Wordpress vs. Headless CMS - Which is Better for SEO?
We break down the basic differences, pros and cons of either technology, as well as the impacts to SEO.
Not surprisingly, we get asked about “Wordpress vs headless CMS “ a lot. It’s completely understandable; Wordpress has been around for two decades now, and powers almost half of the websites on the internet! By contrast, most headless CMS’s are relatively new and far from being a de facto standard.
This article is written for business and marketing audiences, and will explain the basic differences, pros and cons of either technology, as well as a clear explanation on the impacts to SEO.
Note that this article focuses on Wordpress, but also applies to other common CMS’s, such as Drupal.
What is a Headless CMS, and How is it Different from Wordpress?
At this point, most marketers are comfortable with Wordpress and understand how it works. In contrast, the term “headless CMS” is new-ish, and may seem confusingly technical. Here’s a basic explanation of each:
Wordpress (or Drupal, etc)
With Wordpress, every piece of the site’s architecture sits on one hosting server (this is referred to as ‘monolithic’). These include:
Front-end theme (visual layer).
Other data (e.g. user database).
Functionality as provided by plugins.
Because of this ‘unified’ approach, there are serious advantages:
Easy and cost-effective deployment.
Simple content updating.
Global talent pool for site maintenance.
Significant ‘on-page’ optimization out of the box.
Conversely, also as a direct result of this approach, numerous drawbacks occur:
Even with SEO plugins, good PageSpeed scores are difficult to achieve.
Significant cybersecurity measures need to be taken to prevent hacking and ransomware.
Scaling up as traffic increases can be very challenging, as additional server resources are constantly required.
The concept of ‘headless’ means that the content management system is only that, a system to manage content. It is decoupled from the website’s front-end and functionality. So sample architecture might look like this:
Content is managed in a headless CMS, such as Storyblok.
The website front-end is built using Next.js, and pulls in the content from the CMS via API.
Other website functionality is also integrated via API. For example, payment processing can leverage Stripe.
The site is generated into static HTML and deployed onto a cloud-based CDN.
Because of this ‘composable’ approach, there are serious advantages:
Near-perfect levels of optimization and PageSpeed scores.
Even simpler content updating, with basic drag-and-drop content blocks.
Virtually unhackable website, exposing no data or website backend.
Scaling is simple and painless, as greater traffic levels can simply utilize more cloud computing resources, and spin back down when no longer needed.
However, since ‘headless’ is a relatively new approach, there are some drawbacks:
Change aversion. Getting entire Marketing teams to accept a new system can be tough.
Lack of standardization. Since there are so many options (even Wordpress can actually be implemented as headless), it can be challenging to establish an ideal architecture.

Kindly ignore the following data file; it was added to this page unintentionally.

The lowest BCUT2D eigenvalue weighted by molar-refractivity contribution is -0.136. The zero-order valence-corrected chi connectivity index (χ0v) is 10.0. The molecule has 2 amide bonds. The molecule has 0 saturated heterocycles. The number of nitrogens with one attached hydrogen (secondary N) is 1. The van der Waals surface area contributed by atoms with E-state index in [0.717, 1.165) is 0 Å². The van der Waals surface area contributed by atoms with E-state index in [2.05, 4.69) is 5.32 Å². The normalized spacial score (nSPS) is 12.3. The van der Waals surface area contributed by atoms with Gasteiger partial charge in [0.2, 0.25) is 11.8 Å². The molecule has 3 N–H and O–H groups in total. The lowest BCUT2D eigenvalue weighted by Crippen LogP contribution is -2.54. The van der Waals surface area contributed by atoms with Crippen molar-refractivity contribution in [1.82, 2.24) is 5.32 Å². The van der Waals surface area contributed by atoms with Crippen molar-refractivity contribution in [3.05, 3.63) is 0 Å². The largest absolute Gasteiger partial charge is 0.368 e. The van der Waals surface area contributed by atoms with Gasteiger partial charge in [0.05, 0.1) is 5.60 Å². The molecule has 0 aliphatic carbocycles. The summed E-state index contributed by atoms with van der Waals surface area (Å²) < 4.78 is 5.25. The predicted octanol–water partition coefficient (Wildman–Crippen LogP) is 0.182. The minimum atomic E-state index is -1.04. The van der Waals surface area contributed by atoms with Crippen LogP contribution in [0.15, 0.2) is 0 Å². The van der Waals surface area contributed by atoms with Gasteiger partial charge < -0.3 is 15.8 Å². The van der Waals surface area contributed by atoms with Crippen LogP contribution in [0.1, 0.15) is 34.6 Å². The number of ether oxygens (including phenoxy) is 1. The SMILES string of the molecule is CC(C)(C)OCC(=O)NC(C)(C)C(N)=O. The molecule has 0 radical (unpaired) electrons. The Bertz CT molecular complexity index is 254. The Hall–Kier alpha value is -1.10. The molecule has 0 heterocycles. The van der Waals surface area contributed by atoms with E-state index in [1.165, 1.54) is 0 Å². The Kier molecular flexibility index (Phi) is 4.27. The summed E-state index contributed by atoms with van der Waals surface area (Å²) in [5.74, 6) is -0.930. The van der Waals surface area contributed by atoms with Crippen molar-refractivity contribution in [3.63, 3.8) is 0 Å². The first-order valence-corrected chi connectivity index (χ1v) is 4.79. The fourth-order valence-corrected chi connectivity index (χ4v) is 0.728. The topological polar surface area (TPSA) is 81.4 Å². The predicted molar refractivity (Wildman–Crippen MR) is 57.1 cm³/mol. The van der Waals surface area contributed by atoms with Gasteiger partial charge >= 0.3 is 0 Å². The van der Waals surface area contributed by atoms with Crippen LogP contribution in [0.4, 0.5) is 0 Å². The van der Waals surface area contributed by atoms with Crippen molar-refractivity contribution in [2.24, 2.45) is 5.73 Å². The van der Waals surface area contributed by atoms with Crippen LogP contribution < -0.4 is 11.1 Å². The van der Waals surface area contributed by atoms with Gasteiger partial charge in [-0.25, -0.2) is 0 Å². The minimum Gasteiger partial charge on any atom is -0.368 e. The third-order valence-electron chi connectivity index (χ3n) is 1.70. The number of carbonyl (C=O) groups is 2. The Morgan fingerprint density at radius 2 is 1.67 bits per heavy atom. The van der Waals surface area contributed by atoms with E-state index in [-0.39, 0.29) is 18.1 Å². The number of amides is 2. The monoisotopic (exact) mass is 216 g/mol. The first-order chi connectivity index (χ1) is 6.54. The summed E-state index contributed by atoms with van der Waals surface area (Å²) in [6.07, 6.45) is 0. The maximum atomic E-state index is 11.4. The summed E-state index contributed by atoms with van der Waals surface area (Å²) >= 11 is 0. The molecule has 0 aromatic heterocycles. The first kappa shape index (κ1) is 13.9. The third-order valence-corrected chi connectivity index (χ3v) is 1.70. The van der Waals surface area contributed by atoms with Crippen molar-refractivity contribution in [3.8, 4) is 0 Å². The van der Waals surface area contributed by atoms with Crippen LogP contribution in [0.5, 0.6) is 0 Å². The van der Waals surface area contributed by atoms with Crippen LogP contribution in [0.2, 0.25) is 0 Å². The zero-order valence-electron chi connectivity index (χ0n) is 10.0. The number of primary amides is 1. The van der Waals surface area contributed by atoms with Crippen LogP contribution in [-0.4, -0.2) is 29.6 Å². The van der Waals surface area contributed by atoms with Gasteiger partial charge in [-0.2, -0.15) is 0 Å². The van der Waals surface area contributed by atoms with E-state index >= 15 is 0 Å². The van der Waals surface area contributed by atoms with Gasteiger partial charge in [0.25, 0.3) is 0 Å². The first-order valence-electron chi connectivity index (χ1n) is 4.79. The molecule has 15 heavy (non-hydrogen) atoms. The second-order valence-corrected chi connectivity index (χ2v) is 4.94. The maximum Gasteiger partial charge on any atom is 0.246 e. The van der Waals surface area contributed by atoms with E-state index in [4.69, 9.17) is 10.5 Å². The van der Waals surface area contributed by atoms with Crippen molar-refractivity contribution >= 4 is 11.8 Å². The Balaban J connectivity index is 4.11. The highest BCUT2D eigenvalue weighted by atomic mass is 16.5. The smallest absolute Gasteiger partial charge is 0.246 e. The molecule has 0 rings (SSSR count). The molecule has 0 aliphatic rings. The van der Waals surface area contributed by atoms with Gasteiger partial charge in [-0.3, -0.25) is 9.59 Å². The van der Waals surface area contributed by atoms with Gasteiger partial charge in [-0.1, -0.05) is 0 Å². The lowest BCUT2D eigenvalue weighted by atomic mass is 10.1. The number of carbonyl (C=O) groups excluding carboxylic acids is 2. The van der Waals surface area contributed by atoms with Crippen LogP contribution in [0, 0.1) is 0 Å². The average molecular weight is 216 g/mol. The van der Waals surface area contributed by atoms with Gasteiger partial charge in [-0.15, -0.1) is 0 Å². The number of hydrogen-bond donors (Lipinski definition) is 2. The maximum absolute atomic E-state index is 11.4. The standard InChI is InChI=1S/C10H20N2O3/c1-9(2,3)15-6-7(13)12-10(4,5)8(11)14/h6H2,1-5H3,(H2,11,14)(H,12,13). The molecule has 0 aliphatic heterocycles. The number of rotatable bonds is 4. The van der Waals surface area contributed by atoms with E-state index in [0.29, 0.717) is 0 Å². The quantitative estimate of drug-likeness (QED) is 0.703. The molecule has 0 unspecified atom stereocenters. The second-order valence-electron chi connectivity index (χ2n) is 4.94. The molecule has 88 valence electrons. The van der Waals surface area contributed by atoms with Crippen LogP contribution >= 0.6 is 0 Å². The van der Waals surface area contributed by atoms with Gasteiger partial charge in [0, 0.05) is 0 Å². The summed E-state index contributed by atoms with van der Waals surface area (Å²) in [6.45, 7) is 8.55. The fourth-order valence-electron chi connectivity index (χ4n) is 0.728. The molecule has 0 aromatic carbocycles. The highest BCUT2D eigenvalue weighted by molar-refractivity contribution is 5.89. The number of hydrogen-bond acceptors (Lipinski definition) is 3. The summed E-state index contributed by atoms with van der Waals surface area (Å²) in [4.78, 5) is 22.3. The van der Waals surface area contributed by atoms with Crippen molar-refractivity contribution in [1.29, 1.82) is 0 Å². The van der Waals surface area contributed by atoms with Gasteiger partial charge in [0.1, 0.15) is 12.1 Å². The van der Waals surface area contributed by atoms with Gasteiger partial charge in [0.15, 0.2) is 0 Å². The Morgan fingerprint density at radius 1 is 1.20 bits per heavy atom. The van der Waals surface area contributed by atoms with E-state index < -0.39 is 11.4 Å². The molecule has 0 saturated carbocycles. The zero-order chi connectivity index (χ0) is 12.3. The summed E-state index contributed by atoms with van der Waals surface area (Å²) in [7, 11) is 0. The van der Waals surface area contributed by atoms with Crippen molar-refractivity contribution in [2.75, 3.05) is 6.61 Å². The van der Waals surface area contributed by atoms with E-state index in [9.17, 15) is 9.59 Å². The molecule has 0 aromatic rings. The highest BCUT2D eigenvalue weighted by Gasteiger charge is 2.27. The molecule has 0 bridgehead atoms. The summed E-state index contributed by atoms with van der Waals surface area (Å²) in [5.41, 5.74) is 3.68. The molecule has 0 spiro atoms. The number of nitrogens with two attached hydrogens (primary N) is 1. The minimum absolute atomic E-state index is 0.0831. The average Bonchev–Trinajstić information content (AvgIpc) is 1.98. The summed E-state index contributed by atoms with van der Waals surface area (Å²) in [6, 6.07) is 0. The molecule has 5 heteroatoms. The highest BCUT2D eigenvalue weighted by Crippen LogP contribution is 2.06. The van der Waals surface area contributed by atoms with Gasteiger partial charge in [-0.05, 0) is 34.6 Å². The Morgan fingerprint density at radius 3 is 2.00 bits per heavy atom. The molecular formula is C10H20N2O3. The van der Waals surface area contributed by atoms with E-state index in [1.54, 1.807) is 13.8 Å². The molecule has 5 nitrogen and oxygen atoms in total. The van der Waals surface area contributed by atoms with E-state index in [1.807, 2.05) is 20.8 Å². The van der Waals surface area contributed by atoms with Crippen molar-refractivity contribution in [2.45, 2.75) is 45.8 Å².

Tech heavy. Realistically going headless will require stronger development resources upfront, as well as for any functional additions.
So Which Option is Better for SEO?
We recently overheard a discussion at a business forum regarding website development. A question was posed: “Our developer is suggesting using a headless CMS, but how will this affect our SEO?”. The response from the Digital Marketing pundit was interesting: “If you care at all about SEO, then Wordpress is really the only option you should consider”.
However, the truth is that neither the question nor the answer are technically sound.
What’s the SEO Impact?
It’s critical to understand that the CMS itself actually has little to do with your SEO success (or lack thereof). Search engine ‘bots’ crawl your website, and they really only see the code and content on the front-end. So SEO factors include how optimized that code and content are, how fast it’s sent and rendered, and even how authoritative it is.
Truthfully, Wordpress on its own is painfully slow. Numerous plugins are required to enable caching, compression, minification and other optimizations. And even with those, PageSpeed scores still suffer.
As already explained, with a headless CMS:
The front-end is decoupled, giving developers complete control over the code and speed.
The site and data can even reside at what’s called the “edge”, meaning that a global retailer can provide shoppers with the website from a cloud datacenter that is geographically near to them.
Simply put, as long as on-page optimization standards are adhered to, nothing (not even Wordpress) can hope to come close to a headless CMS and front-end framework for optimization and speed.
Side note: we’ve only discussed speed as it pertains to SEO. But no doubt you can envision the impact to conversion rates if your landing pages, category and product pages load instantly!
Realistically, there are times when a headless CMS implementation is overkill. The extra cost and technical complexity are often undesirable for local or owner-operator businesses. But for most businesses, for which SEO, user experience and cybersecurity are material concerns, there’s simply no match for the advantages that a composable, headless CMS implementation can provide.
Still have questions? Feel free to reach out!